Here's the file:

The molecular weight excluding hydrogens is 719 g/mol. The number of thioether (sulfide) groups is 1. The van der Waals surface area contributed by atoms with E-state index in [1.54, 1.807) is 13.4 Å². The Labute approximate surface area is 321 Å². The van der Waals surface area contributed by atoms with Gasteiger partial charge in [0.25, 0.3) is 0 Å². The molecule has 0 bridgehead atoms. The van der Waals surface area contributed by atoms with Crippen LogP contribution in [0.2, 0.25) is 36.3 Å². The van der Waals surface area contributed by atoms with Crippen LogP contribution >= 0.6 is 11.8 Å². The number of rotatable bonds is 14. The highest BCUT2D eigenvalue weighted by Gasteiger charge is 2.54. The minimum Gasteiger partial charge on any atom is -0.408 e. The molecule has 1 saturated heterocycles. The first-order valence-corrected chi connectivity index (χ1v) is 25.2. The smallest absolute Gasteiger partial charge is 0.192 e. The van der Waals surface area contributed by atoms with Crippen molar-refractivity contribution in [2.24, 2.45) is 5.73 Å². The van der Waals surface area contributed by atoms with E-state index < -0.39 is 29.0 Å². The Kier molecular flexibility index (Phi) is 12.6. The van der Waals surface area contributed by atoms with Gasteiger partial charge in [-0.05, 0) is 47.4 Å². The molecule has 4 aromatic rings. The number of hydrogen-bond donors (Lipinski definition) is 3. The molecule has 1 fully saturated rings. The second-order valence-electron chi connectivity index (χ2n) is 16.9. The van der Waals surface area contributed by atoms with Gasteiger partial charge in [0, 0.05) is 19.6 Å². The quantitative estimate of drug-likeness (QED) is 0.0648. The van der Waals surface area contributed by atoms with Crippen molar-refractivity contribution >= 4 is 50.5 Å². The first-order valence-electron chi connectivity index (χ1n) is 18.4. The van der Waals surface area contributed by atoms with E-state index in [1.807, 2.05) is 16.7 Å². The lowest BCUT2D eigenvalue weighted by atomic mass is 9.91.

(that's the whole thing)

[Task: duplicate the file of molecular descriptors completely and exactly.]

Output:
The molecular weight excluding hydrogens is 719 g/mol. The number of thioether (sulfide) groups is 1. The van der Waals surface area contributed by atoms with E-state index in [1.54, 1.807) is 13.4 Å². The Labute approximate surface area is 321 Å². The van der Waals surface area contributed by atoms with Gasteiger partial charge in [0.25, 0.3) is 0 Å². The molecule has 0 bridgehead atoms. The van der Waals surface area contributed by atoms with Crippen LogP contribution in [0.2, 0.25) is 36.3 Å². The van der Waals surface area contributed by atoms with Crippen LogP contribution >= 0.6 is 11.8 Å². The number of rotatable bonds is 14. The highest BCUT2D eigenvalue weighted by Gasteiger charge is 2.54. The minimum Gasteiger partial charge on any atom is -0.408 e. The molecule has 1 saturated heterocycles. The first-order valence-corrected chi connectivity index (χ1v) is 25.2. The smallest absolute Gasteiger partial charge is 0.192 e. The van der Waals surface area contributed by atoms with Crippen molar-refractivity contribution in [2.24, 2.45) is 5.73 Å². The van der Waals surface area contributed by atoms with E-state index < -0.39 is 29.0 Å². The Kier molecular flexibility index (Phi) is 12.6. The van der Waals surface area contributed by atoms with Gasteiger partial charge in [-0.05, 0) is 47.4 Å². The molecule has 4 aromatic rings. The number of hydrogen-bond donors (Lipinski definition) is 3. The molecule has 1 fully saturated rings. The second-order valence-electron chi connectivity index (χ2n) is 16.9. The van der Waals surface area contributed by atoms with Gasteiger partial charge in [0, 0.05) is 19.6 Å². The quantitative estimate of drug-likeness (QED) is 0.0648. The van der Waals surface area contributed by atoms with Crippen molar-refractivity contribution >= 4 is 50.5 Å². The first-order valence-electron chi connectivity index (χ1n) is 18.4. The van der Waals surface area contributed by atoms with E-state index in [1.807, 2.05) is 16.7 Å². The lowest BCUT2D eigenvalue weighted by atomic mass is 9.91.